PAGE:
The greatest Alt Rock album of all time turns 30 today. The Cure's Disintegration was released on May 2, 1989, and this masterpiece has more than stood the test of time.

Filled with sweeping, dark soundscapes, Disintegration runs the gamut from the breathtaking "Plainsong" to the paranoid claustrophobia of "Lullaby." I'll never get over the sweeping tragic bass on "Pictures of You" or the irresistibly alluring "Fascination Street." Disintegration was a return to The Cure's early Gothic sound, and it's beautiful from start to finish, filled with self-absorbed gloom and a brooding sexiness with which I've been fascinated for years.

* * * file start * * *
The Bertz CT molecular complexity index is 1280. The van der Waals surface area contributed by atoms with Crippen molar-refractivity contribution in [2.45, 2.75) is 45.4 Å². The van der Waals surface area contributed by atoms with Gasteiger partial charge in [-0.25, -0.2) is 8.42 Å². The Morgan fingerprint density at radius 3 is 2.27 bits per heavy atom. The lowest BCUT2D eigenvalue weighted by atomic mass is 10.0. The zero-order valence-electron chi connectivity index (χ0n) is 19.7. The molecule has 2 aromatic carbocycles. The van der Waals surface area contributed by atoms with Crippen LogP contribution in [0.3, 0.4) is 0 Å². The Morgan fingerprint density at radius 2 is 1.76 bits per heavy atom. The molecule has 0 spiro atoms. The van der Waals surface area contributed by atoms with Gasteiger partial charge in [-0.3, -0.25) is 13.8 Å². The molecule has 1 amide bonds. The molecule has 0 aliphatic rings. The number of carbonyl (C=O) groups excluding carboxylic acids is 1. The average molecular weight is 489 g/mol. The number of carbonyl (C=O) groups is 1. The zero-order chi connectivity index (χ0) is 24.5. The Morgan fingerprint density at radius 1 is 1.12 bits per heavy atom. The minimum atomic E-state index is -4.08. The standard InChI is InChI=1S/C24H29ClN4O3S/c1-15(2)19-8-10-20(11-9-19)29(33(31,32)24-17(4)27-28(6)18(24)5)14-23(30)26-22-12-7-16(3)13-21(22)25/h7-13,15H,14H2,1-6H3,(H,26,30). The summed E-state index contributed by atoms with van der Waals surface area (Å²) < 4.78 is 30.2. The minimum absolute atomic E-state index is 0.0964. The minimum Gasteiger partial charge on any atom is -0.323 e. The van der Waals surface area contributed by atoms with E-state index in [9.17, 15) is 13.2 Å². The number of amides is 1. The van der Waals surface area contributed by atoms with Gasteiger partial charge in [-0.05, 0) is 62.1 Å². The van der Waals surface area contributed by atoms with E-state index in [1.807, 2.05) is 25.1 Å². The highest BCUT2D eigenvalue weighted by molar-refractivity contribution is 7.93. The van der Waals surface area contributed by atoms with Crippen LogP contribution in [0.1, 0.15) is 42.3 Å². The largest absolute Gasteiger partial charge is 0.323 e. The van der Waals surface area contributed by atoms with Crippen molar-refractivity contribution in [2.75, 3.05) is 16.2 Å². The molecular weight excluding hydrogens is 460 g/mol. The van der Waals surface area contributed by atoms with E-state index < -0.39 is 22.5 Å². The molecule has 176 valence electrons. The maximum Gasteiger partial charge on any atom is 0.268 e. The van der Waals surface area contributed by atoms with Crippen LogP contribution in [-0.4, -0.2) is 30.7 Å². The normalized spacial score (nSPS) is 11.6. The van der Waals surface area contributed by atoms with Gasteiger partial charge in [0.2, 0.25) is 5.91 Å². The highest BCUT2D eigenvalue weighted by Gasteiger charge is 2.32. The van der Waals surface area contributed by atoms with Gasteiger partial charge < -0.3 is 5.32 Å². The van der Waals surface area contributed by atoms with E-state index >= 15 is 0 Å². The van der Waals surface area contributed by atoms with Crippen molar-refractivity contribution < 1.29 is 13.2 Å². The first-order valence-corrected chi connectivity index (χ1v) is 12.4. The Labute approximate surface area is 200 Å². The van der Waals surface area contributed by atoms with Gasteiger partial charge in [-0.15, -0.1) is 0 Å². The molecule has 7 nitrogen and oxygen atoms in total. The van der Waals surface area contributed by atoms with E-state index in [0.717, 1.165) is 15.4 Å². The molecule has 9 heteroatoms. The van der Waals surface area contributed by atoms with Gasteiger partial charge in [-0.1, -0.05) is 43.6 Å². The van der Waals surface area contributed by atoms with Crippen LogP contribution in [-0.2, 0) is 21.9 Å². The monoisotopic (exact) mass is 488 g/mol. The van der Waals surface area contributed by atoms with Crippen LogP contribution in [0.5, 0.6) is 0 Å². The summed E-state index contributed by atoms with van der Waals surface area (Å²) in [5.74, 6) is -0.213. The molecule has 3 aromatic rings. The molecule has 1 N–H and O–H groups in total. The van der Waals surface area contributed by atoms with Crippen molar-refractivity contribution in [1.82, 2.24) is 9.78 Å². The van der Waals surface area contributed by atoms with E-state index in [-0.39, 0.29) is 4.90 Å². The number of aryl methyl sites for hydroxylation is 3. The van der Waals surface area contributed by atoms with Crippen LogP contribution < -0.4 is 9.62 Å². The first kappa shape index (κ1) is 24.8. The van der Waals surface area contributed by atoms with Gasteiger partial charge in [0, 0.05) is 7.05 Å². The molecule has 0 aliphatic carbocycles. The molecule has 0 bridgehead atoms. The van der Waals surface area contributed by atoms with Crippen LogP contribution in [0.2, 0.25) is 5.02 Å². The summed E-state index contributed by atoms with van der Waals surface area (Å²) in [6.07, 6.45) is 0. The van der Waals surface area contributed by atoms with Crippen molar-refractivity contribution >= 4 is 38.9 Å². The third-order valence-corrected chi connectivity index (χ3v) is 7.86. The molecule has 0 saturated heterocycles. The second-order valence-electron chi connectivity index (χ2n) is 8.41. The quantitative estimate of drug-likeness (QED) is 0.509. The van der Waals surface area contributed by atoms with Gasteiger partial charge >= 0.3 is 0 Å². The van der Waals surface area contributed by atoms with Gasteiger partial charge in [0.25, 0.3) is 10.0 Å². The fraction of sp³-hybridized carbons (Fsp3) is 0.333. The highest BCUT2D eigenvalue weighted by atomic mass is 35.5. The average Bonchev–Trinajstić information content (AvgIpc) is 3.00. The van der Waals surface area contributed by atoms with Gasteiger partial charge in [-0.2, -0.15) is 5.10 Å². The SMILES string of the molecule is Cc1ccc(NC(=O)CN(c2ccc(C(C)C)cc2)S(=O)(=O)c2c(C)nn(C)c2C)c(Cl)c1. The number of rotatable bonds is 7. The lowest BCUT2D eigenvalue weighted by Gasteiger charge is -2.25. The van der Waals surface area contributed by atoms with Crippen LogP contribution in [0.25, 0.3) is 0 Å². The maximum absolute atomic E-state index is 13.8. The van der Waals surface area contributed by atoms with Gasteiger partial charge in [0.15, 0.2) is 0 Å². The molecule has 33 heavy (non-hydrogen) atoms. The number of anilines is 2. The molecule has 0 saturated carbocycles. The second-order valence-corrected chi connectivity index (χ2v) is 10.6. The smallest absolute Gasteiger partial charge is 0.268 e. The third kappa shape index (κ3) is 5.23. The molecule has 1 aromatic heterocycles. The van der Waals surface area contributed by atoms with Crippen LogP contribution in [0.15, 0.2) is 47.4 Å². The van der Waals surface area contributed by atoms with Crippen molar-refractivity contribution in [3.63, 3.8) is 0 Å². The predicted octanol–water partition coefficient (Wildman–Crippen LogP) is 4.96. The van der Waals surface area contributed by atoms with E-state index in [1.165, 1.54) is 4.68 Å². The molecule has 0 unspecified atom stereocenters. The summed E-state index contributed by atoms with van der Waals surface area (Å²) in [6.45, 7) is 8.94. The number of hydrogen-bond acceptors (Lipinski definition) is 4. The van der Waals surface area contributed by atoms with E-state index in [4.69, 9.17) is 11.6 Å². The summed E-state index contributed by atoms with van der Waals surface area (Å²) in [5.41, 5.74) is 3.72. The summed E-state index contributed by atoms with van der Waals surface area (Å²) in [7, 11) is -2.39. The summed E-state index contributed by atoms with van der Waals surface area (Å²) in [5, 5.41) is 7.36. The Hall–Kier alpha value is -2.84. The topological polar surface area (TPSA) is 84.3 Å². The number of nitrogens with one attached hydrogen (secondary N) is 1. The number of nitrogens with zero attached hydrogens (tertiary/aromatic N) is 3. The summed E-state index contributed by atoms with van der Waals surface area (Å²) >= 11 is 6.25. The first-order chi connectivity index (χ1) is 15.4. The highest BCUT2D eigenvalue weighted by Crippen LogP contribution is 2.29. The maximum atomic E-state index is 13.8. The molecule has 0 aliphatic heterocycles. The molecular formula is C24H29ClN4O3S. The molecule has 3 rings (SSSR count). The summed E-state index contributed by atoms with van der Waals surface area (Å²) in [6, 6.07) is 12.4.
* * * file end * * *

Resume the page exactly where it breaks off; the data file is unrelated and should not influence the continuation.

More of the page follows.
When Disintegration was released, I was five. I didn't get into The Cure until high school. Do you remember the South Park episode "Mecha-Streisand" in which a bigass robotic version of Barbara Streisand is destroying the town and the only hope for South Park is to summon Robert Smith? Robert Smith disappears into the sunset at the end of the episode, and Kyle yells after him, "Disintegration is the greatest album ever!"

I used my babysitting money to buy it on CD a few weeks later. I can tell you, without a moment's hesitation, that if I were trapped on a desert island, I'd require a copy of Disintegration to survive. It was a major part of my formative years, and although I know that sounds terribly cliche, it's true.

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